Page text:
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    Mayo Clinic Q and A: Palliative care — improving quality of life during a serious illness

a smiling elderly man sitting in a chair at home, with two other people sitting on a couch talking in the backgroundDEAR MAYO CLINIC: What’s the difference between palliative care and hospice care?

ANSWER: People often confuse palliative care and hospice care, thinking they are the same thing. But they’re not. Palliative care focuses on improving quality of life for anyone who has a serious illness. Hospice care is a form of palliative care for people whose illness has advanced to the point that they likely have less than six months to live.

People who receive palliative care have a wide range of illnesses, such as cancer, Parkinson’s disease, heart disease, dementia, kidney failure and stroke. Palliative care can be useful to people of any age who have a serious illness, no matter the stage of the disease or long-term outlook.

The goal of palliative care is to help people living with illness feel better overall. Doctors who specialize in palliative care have expertise in relieving symptoms that often accompany serious illness, such as pain, fatigue, nausea, vomiting, constipation, sleep problems and depression.

Palliative care also takes into account a person’s emotional and spiritual well-being. In many cases, palliative care provides services to the entire family, helping everyone involved better cope with the disease.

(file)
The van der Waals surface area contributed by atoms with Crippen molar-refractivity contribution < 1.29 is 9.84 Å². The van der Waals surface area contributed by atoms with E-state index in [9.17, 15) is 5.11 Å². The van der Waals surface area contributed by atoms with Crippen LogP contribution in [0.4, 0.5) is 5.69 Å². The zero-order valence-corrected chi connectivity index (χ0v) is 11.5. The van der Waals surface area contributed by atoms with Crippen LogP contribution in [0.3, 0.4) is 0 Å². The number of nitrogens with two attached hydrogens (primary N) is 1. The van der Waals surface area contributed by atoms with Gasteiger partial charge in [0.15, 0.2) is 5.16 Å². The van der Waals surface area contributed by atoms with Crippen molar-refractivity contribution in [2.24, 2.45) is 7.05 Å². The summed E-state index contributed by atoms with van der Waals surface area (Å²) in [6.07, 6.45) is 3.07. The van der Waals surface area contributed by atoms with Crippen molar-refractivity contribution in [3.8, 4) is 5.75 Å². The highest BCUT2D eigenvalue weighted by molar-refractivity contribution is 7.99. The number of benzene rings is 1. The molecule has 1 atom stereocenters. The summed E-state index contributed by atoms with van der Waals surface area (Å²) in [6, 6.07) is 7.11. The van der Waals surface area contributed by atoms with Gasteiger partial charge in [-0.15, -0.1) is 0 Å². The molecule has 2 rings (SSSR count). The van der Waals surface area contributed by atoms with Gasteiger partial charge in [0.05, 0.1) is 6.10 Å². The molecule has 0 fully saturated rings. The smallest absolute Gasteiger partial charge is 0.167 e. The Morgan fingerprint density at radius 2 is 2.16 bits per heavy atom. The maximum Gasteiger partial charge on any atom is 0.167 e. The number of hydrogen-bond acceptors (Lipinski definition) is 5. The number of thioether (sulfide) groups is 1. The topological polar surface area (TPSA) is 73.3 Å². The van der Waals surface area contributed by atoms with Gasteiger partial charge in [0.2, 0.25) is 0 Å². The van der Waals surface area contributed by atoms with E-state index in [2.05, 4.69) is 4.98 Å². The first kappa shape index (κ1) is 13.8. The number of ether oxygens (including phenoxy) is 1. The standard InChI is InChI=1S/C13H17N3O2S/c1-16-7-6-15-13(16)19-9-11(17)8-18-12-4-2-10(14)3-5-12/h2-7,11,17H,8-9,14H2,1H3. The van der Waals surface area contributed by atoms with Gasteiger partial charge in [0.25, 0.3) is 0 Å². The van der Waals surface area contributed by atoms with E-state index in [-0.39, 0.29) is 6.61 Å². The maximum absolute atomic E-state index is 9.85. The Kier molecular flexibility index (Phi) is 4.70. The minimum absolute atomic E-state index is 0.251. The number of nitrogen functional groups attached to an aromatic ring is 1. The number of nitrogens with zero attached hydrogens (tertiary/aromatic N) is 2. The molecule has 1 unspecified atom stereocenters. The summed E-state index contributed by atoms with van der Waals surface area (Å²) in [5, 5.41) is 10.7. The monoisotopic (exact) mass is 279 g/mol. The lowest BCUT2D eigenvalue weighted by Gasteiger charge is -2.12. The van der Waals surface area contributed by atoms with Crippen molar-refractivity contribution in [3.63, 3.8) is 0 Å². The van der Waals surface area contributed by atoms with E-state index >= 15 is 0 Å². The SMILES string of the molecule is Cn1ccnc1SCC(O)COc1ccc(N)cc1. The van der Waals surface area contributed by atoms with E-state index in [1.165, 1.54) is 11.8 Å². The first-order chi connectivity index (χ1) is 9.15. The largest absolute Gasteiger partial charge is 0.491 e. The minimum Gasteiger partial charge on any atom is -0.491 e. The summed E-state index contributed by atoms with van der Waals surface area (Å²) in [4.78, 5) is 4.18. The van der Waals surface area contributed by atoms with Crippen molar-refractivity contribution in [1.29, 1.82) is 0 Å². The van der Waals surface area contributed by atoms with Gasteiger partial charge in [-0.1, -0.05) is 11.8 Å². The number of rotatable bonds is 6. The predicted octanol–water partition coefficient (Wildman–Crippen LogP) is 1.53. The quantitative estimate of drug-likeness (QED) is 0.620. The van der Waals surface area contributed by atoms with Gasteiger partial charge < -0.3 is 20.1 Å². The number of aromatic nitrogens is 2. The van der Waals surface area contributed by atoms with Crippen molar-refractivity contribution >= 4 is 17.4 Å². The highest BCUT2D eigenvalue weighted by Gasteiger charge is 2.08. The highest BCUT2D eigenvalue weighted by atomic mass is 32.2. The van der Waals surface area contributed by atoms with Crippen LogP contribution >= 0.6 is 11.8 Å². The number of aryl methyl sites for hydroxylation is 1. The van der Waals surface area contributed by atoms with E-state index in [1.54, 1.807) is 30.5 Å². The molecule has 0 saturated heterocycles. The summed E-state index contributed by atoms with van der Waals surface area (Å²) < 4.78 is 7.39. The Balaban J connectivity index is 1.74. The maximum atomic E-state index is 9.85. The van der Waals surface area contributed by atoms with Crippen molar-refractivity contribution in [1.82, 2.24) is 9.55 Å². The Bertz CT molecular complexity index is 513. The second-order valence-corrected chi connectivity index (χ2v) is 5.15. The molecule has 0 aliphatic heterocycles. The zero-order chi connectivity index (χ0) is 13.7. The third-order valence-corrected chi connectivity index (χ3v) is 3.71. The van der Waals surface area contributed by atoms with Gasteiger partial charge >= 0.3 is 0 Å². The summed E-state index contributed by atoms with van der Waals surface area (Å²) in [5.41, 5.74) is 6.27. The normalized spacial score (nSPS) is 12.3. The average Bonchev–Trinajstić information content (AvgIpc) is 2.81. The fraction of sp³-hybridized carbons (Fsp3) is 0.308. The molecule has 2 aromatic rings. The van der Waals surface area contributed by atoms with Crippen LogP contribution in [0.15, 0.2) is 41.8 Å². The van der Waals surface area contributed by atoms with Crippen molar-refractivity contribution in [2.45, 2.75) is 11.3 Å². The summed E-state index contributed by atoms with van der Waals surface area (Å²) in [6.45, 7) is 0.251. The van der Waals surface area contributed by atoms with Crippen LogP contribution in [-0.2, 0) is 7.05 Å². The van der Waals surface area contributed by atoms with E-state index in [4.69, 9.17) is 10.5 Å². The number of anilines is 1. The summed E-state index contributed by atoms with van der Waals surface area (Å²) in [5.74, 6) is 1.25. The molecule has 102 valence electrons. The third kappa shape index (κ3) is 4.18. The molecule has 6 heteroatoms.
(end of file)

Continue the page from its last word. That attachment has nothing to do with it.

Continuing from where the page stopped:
If you opt to have palliative care, it doesn’t limit other care or take the place of therapies used to treat or cure disease. Palliative care can be provided together with curative treatment.

Teamwork is a key part of both palliative care and hospice care. Palliative care professionals can come from a wide range of medical specialties. In addition to physicians, the team includes nurses, pharmacists, social workers and chaplains.

It is important to note that palliative care professionals become part of a patient’s health care team. They replace no one. This means that the palliative care professionals will not take the place of your doctors or any other established care team members. Instead, palliative care experts work with those providers to offer a coordinated approach.

As a subset of palliative care, hospice care is intended for people who have no further options to treat a life-threatening illness effectively or for whom those treatments don’t provide them with improved quality of life. Hospice focuses on providing the highest quality of life possible, while supporting the whole family. Hospice recognizes dying as part of the normal process of living, affirms life, and neither hastens nor postpones death.

Hospice care is for terminally ill people expected to have six months or less to live. This doesn’t mean that hospice care will be provided only for six months, though. Hospice care can be continued for as long as the individual’s doctor and hospice care team confirm that the illness remains life-limiting. Hospice care can be provided at home. But it is also offered in hospitals, nursing homes, assisted living facilities and dedicated hospice centers.

With hospice, treatments are offered for many symptoms, such as constipation, pain and nausea, among others. If symptoms cannot be controlled at home, then admission to a hospital may be necessary, even if an individual is enrolled in hospice.

If you or a loved one are dealing with a serious illness, talk to your health care provider about the benefits of palliative care and the palliative care services offered through your health care organization. Palliative care can be useful when navigating a serious illness, helping patients and families feel better ─ physically and emotionally. Dr. Jacob Strand, Palliative Care Clinic, Mayo Clinic, Rochester, Minnesota